Church Cottages Kempston Rural
Church Cottages November 2007
Before the 1834 Poor Law Act grouped parishes into ‘Unions’, most parishes had their own workhouses. These varied from places where enforced menial work such as stone breaking was undertaken in return for basic food and lodgings to near derelict buildings where families in receipt of relief from the parish were housed. Kempston seems, to judge by a deed of 1822 [SW13-14] to have had two parish workhouses, the most important in an already old cottage next to the Town House with All Saints churchyard to the north and the river to the east and another some distance off in Littleworth End, a settlement west of Tithe Farm on Tithe Road between Wood End and West End.
This indicates that both the poor house and Town House were parts of today’s Church End Cottages lying between All Saints Church and Kempston Rural Lower School. The excerpt below is from the Kempston Overseers Account book [Ref.P60/18] and gives some idea of the conditions endured by families there in the late 18th Century; it could refer to either of the workhouses. No item, no matter how small, was overlooked in the inventory:
The effects of the workhouse taken 4th April 1776
1 large iron grate with cheeks, bellows, fire shovel & tongs, 3 pot hooks, iron & pads, 1 candlebox, 1 candlestick, 5 stools, 5 horses for pillows, 4 chairs, 2 oaken tables, 3 deal tables, 3 press cupboards, all oak, 2 earthen baking pans, 1 large wooden dish and spoon, 1 dough trough, 1 scuttle, 2 iron bound pails, 5 lace pillows, 1 bobbin wheel, 8 wooden dishes, & 12 spoons, 2 coppers with grate & covers, 1 iron frying pan, 1 large bellmetal dining pot with wooden cover, 1 brass dining pot with wooden cover, 1 small brass kettle, 2 tubs, 1 mashing vat and underback tub, 1 lye leach with 2 pairs of tongs to lay on it, 2 hogsheads for beer, 1 form, 1 large table.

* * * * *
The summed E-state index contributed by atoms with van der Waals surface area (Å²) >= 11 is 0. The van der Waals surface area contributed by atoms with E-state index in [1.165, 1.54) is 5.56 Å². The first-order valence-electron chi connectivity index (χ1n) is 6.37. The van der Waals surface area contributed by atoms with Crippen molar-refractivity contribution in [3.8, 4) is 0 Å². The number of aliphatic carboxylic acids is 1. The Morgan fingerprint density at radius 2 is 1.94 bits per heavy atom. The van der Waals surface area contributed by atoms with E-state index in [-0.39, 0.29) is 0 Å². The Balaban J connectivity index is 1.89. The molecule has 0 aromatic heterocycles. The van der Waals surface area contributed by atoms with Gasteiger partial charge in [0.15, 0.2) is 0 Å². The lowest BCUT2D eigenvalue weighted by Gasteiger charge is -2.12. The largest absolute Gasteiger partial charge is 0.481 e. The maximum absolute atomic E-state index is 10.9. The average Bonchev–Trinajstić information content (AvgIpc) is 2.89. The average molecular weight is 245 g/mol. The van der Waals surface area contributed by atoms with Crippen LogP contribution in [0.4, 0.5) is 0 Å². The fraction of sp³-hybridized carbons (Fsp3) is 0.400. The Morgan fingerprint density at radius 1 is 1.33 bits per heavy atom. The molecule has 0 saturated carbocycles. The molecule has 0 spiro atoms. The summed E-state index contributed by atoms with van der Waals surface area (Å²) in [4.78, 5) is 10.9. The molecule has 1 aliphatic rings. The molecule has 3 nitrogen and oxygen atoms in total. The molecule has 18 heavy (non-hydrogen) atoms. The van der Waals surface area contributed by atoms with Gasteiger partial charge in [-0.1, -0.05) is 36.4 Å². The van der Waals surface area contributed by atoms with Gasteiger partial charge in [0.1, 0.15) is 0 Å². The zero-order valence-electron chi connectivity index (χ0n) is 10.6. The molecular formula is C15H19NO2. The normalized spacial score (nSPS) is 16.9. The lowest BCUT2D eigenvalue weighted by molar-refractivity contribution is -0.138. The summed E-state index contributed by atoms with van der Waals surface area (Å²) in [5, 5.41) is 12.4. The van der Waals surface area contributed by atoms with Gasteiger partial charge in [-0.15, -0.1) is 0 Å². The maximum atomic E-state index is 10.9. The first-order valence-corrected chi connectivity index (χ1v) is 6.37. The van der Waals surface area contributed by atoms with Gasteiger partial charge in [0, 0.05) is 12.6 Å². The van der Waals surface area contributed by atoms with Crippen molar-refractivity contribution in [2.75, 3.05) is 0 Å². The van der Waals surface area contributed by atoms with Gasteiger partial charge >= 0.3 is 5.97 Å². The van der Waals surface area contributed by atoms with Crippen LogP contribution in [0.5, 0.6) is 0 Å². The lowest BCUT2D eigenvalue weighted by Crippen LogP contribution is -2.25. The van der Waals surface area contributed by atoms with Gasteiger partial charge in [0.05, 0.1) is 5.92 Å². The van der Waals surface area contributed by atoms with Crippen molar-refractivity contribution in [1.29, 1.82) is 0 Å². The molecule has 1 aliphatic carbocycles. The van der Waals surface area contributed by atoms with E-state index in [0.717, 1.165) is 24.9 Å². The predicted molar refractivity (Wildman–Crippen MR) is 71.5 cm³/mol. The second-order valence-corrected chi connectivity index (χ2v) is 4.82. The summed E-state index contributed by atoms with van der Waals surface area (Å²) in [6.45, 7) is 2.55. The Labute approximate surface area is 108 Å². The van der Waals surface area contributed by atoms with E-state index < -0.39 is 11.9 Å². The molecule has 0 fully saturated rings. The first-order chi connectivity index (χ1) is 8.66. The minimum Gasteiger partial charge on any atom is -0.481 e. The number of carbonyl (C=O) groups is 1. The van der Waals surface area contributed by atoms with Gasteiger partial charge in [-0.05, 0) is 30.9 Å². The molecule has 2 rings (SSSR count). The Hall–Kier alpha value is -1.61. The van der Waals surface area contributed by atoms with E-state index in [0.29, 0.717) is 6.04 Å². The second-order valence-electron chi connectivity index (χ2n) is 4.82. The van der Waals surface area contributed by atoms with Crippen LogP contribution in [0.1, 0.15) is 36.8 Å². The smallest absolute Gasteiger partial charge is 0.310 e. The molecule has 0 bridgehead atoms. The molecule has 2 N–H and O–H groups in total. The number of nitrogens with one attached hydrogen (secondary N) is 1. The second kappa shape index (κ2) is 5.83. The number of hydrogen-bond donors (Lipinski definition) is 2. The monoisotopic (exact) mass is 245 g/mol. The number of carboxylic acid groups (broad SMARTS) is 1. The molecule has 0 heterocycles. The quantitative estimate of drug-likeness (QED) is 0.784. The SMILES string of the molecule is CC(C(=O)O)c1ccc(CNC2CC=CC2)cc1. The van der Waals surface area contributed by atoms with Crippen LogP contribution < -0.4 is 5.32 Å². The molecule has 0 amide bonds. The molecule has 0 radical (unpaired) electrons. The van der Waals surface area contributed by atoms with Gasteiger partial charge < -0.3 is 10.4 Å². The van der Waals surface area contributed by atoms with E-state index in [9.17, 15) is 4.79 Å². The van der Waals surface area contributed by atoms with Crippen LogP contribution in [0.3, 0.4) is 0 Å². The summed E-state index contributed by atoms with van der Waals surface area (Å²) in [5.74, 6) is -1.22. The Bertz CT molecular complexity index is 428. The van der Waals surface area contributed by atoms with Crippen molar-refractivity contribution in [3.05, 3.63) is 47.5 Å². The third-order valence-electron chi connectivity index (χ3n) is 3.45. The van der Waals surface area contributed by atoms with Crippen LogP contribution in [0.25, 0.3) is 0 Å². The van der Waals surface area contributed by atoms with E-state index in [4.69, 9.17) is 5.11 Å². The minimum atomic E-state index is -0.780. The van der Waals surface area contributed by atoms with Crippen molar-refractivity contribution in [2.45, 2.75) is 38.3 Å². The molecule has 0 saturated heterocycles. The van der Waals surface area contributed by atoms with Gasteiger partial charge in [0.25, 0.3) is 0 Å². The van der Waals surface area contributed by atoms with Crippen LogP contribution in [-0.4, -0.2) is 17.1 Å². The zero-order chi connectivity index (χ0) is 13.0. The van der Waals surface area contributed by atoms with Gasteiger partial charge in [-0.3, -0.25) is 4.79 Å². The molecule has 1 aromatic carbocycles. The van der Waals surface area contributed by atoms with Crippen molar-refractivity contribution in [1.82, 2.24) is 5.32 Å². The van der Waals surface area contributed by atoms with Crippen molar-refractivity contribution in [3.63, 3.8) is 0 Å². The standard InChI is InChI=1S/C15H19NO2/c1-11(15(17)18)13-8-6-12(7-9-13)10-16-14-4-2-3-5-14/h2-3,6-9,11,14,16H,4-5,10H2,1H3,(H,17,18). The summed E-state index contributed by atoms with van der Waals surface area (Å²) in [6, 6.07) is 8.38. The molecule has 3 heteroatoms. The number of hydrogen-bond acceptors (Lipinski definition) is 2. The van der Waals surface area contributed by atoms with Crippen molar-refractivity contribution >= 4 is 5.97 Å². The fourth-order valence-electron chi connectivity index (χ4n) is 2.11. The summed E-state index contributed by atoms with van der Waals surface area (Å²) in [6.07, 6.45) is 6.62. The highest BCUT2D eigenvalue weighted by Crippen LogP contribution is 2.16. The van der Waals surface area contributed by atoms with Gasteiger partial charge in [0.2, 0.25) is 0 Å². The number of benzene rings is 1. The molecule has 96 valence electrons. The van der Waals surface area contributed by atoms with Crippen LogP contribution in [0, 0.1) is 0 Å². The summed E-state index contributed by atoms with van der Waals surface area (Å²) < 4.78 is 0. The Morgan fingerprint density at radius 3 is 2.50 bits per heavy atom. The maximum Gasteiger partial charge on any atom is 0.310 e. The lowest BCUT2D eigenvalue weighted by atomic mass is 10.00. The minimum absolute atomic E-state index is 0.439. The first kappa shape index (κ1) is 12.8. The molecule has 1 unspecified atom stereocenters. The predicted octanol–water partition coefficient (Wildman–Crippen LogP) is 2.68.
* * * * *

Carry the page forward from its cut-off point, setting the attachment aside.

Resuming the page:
9 bedsteads, 3 feather beds, 6 flock beds, 4 feather bolsters, 5 flock bolsters, 3 feather pillows, 7 mattresses, 11 flannel blankets, 1 quilt, 1 rug, 3 coverlets, 1 pillower, 10 pair of sheets and 1 single sheet, 1 large iron dining pot, an old brass frying pan without a handle, 4 oak chests, 3 coffers, 1 large oaken oval table, 1 trundle bedstead and cord, 1 small barrel, a small parcel of flocks, a small plumb table, 2 pair of chest of drawers both oak, 1 old chair, 4 chamber pots, 2 sacks, 1 pint mug, 1 pitcher, 1 pint tin, 8 knives and 6 forks, 1 large carving knife, 1 earthen pot for flour, 1 yoke, 1 peel to draw bread, 1 hand brush, 1 brass cock for a barrel, 1 bedstead with curtains and rods, 1 flock bolster, , 1 flock bed, 1 blanket, 2 earthen pans, 1 trencher, 1 earthen plate, 1 pudding maid, an old warming pan without a lid, 1 falling axe, a bill and hatchet, 1 small deal box, 1 tea kettle, 4 pewter plates, 2 dishes, 6 stone platters, 2 candlesticks, 2 brass kettles, 1 tin saucepan.
In 1927 Bedfordshire was valued under the Rating Valuation Act 1925; each piece of land and building was valued to determine the rates to be paid on it. The valuer noted [DV1/C35/42-45] that Church End Cottages was then four cottages, owned by the Kempston Charity. The occupants were, running west to east, Mrs. W. F. Ross who “works on churchyard” for her rent, L. Brookes whose rent was 2/6 a week, set in 1916, W. Lowe, whose rent was also 2/6 per week and L. Barker, who paid six shillings per week, a rent set in 1926.
The structure was built of brick and tile. He noted that they were: "Very old Cottages. Water from a pump, good water". Each one consisted of a living room and scullery downstairs with two bedrooms above, outside being a barn and earth closet in each case. One end cottage (Mrs. Ross’) was a little bigger than the others, whilst the cottage at the other end (Barker’s) had "just been done up".
Church End Cottages were listed by the Ministry of Public Buildings and Works in July 1964 as Grade II, of special interest. They date from the 17th century and have a ground floor of red brick with a timber-framed first floor, now mainly rendered in colourwashed roughcast render. The cottages comprise two storeys with attics beneath clay tiled roofs.